Wednesday, December 12, 2012

Books to Love

Recently, I was very honored to be asked by a fellow blogger and author,
 Stacy Demoran Allbritton
 to read and review her wonderful book,
 "The Diary of Marie Landry -Acadian Exile".
At the same time, I had just recently read a great book by one of my fellow 'Reader Columnists' at 'The Tacoma News Tribune',
 Glenda Cooper,
 who wrote "The Road to Lost and Found".

Previous to that, I had read another fellow blogger,
 Christine Laennec's
 touching published diaries of her Great-Great Grandmother, 'May'.
"No Place Of My Own":
The 1920's California Diaries of May Ripley Diddy Maylone 

All of these treasured books have one thread in common - they are diaries or reminisces of family history. 
The first two are fictional accounts of actual events based on the Author's family history.
The third one is an actual account.
"The Diary of Marie Landry - Acadian Exile", by Stacy Demoran Allbritton
begins in 1765 with the gift of a journal to 14 year old, Marie Landry.
Here we are brought back to a little-known piece of American History, the resettlement of the estimated 14,000 Acadian's of French descent that had settled in what is now known as Novia Scotia, Canada throughout the 1600's and 1700's, through the reminisces of Marie in her diary.
The Acadian's were primarily farmer's who intermarried with the friendly local native tribe, the Micmac.
But during this time, the British fought the French for this land. Acadian resistance leader, Joseph Beausoleil Broussard eventually admitted defeat to the British and the new Governor of the newly named Novia Scotia called for the expulsion of all 14,000 Acadians.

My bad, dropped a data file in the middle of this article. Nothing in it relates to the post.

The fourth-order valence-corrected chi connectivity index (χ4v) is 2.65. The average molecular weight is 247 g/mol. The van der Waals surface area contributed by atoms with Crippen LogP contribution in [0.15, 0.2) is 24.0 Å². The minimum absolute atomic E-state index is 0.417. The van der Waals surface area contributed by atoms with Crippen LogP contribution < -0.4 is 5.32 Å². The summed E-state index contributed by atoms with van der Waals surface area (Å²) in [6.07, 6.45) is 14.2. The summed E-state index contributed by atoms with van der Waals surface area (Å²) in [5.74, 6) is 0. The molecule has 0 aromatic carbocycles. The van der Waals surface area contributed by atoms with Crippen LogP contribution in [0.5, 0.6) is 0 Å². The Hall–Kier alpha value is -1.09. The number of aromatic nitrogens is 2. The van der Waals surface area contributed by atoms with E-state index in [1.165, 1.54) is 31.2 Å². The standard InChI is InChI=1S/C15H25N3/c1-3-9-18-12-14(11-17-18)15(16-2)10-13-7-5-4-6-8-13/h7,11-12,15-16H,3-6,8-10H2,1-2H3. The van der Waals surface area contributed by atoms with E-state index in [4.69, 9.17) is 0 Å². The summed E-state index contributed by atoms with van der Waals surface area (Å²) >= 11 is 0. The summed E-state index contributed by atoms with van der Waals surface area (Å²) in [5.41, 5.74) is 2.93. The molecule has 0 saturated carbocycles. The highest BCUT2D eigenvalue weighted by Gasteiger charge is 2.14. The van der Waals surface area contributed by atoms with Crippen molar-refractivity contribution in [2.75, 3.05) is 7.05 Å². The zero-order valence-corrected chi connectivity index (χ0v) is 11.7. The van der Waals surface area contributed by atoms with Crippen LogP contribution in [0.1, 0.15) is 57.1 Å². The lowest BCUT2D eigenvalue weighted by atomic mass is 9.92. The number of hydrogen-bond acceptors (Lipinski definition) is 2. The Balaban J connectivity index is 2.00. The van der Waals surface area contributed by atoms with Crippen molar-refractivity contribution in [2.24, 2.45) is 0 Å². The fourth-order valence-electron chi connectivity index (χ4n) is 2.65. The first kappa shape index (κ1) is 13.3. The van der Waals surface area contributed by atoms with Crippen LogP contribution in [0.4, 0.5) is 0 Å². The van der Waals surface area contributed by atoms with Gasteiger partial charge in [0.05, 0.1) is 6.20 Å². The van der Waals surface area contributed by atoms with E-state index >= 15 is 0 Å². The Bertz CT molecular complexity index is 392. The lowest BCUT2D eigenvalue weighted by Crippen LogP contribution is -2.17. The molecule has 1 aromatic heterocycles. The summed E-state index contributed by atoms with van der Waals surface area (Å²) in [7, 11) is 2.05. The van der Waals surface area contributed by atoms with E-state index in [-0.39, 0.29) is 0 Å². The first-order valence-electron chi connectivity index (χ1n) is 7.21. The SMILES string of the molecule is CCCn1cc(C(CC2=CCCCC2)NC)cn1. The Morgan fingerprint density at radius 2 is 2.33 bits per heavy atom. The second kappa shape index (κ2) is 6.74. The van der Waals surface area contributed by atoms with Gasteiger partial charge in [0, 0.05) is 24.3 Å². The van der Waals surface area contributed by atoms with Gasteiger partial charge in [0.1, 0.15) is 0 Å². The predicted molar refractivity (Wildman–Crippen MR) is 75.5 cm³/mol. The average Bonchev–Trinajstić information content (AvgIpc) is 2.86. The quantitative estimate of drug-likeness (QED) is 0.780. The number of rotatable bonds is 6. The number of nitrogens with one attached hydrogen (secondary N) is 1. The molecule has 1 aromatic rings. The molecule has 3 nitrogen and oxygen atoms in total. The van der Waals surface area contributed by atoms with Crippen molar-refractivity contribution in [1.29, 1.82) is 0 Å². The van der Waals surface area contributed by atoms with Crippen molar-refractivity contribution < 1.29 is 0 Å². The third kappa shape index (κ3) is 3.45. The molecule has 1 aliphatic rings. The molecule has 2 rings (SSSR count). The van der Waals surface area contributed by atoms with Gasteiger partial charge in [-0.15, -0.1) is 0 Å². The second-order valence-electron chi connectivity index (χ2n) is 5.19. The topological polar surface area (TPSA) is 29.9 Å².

This led to a great exodus to various lands, including the Eastern Seaboard of the early American Colonies where the story begins with 14 year old, Marie.
Eventually, many of the Acadian exiles migrated to Louisiana, led by Acadian leader Joseph Beausoleil Broussard.
Many families were broken apart during this exodus, never to be reunited again. This begins Marie's story.
Marie remains strong and hopeful throughout her harrowing ordeal with her remaining family. As unwanted exiles, considered second class citizens - to the sufferings of death and disease on board vessels on the eventual journey to Louisiana, Marie's youthful and resilient voice shines through.
This is an excellent book to read if you are interested in History and Early American life and makes a great gift for all ages.
I do love reading about how our country was formed and the people and places that shaped our history. This is a part of our Early American History that I knew little about, told in the charming and ever resilient voice of young Marie Landry.
The next book in the trilogy is
"The Road to Lost and Found", by Glenda Cooper.
 Glenda is a Reader Columnist at the 'News Tribune',
 and her book reads like a family saga that takes place primarily during the lifetime of the family Matriarch, who now lives in an Assisted Living Home with Alzheimer's Disease.
The main character, Cat, struggles with her past and the mysteries surrounding her birth Father's absence from her life. Her Mother's Alzheimer's Disease prevents her from knowing her past, but when her Dear Uncle comes to town to visit his sister in the Assisted Living Home, his presence sparks memories for not only Cat, but for her Mother and Uncle, also. Weaving memories past and present, Cat goes on a journey of family history that will keep you turning the page, wanting to know more.